“I had 200 stories rejected before I sold my first one for $10,” he recalled.

His career has now reached the jackpot stage. He has published more than 400 short stories, turned out half a dozen adventure novels, including “Hondo,” made into a movie starring John Wayne, to whom he bears a strong physical resemblance. Recently he sold a magazine serial for $15,000, sat down and wrote another book, “We Shape the Land,” in 55 hours at the typewriter in 5 days.

L’Amour, whose own experiences have proved a fruitful gold mine, has no patience with people who think of adventure as something limited to the glamerous past.

“It isn’t,” he said soberly. “There is more adventure alive in the world today than there ever was, plenty of unexplored places. Adventure is there waiting for any man with the courage to go and find it. But you’ll never discover it by looking at the calendar — and counting yourself to death.”

Abilene Reporter News (Abilene, Texas) Apr 25, 1955

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Proving, once again,  that “going to school” is not the same thing as “receiving an education”:

Anderson Daily Bulletin (Anderson, Indiana) Sep 16, 1954

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Panaman City News (Panama City, Florida) Jul 16, 1969

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One of several Louis L’Amour books made into a movie:

Hammond Times (Hammond, Indiana) Sep 27, 1956

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A real “corker” of a quote:

The Daily Intelligencer (Doylestown, Pennsylvania) Dec 27, 1955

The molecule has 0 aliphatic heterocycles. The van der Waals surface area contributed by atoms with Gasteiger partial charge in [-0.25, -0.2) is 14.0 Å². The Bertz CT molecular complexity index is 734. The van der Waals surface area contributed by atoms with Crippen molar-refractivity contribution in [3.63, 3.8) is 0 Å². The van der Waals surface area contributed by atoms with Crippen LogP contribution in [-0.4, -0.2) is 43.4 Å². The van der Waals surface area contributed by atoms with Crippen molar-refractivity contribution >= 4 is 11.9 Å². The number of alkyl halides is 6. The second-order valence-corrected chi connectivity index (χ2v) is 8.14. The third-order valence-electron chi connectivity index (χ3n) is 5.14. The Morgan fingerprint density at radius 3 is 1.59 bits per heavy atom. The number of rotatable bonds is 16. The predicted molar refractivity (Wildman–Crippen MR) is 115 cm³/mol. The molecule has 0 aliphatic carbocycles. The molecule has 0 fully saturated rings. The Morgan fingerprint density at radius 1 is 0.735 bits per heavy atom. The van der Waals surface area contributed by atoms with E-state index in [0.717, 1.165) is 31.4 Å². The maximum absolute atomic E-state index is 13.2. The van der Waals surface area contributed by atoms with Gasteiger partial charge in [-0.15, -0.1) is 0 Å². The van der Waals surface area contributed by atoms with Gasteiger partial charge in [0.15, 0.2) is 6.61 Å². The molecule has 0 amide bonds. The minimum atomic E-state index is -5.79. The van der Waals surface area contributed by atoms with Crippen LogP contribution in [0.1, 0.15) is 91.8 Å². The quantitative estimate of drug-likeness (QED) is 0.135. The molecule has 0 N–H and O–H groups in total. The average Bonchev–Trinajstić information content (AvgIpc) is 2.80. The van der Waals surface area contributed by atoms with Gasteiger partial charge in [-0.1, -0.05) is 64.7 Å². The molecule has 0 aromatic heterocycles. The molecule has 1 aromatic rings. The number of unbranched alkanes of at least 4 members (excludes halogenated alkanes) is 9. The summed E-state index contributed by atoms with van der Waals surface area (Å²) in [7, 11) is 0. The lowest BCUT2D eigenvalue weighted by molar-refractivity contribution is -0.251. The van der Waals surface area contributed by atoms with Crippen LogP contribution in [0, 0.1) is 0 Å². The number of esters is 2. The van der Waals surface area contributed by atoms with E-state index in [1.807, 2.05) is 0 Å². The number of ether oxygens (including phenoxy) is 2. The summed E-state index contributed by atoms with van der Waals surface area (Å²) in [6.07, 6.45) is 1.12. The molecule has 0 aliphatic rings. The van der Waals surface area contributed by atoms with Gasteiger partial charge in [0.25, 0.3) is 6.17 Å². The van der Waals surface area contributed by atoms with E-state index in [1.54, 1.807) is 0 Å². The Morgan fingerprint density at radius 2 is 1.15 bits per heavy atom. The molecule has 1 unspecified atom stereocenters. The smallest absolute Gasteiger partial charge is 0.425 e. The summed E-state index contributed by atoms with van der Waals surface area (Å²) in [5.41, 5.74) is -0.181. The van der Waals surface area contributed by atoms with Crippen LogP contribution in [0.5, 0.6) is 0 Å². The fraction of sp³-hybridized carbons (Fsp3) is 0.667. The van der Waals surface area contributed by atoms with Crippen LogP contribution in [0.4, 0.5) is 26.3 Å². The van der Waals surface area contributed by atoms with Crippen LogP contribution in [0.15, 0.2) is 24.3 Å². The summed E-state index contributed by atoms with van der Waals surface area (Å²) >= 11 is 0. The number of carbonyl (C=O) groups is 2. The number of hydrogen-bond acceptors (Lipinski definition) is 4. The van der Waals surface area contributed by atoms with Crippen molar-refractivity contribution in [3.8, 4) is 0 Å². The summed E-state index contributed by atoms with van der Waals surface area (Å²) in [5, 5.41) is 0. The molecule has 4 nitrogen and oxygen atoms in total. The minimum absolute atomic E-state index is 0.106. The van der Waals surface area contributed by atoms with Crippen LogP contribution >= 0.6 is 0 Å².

Eat Your Peas

February 22, 2012

Eat Your Peas

Abilene Morning News (Abilene, Texas) Jun 11, 1935

HELPFUL HINTS

Eat your peas with honey,
I have done it all my life;
They do taste kind of funny,
But it keeps them on the knife.

Daily News (Huntingdon, Pennsylvania) Aug 19, 1948

Eat Your Peas

Daily Review (Hayward, California) Aug 30, 1955

Eat Your Peas

Oneota Star (Oneota, New York) Sep 20, 1963

Eat Your Peas

Post Crescent (Appleton, Wisconsin) Jul 18, 1967

*****

Eat Your Peas

Danville Register (Danville, Virginia) Feb 20, 1969

*****

Eat Your Peas

Anderson Herald (Anderson, Indiana) Dec 20, 1969

*****

 

The Hayakawa column
Law, economics and sin
By S.I. Hayakawa

Aldous Huxley once wrote: “The consistency of human behavior … is due to the fact that men have formulated their desires, and subsequently rationalized them, in terms of words … If it were not for the descriptive and justificatory words with which we bind our days together, we should live like the animals in a series of discreet and separate spurts of impulse.”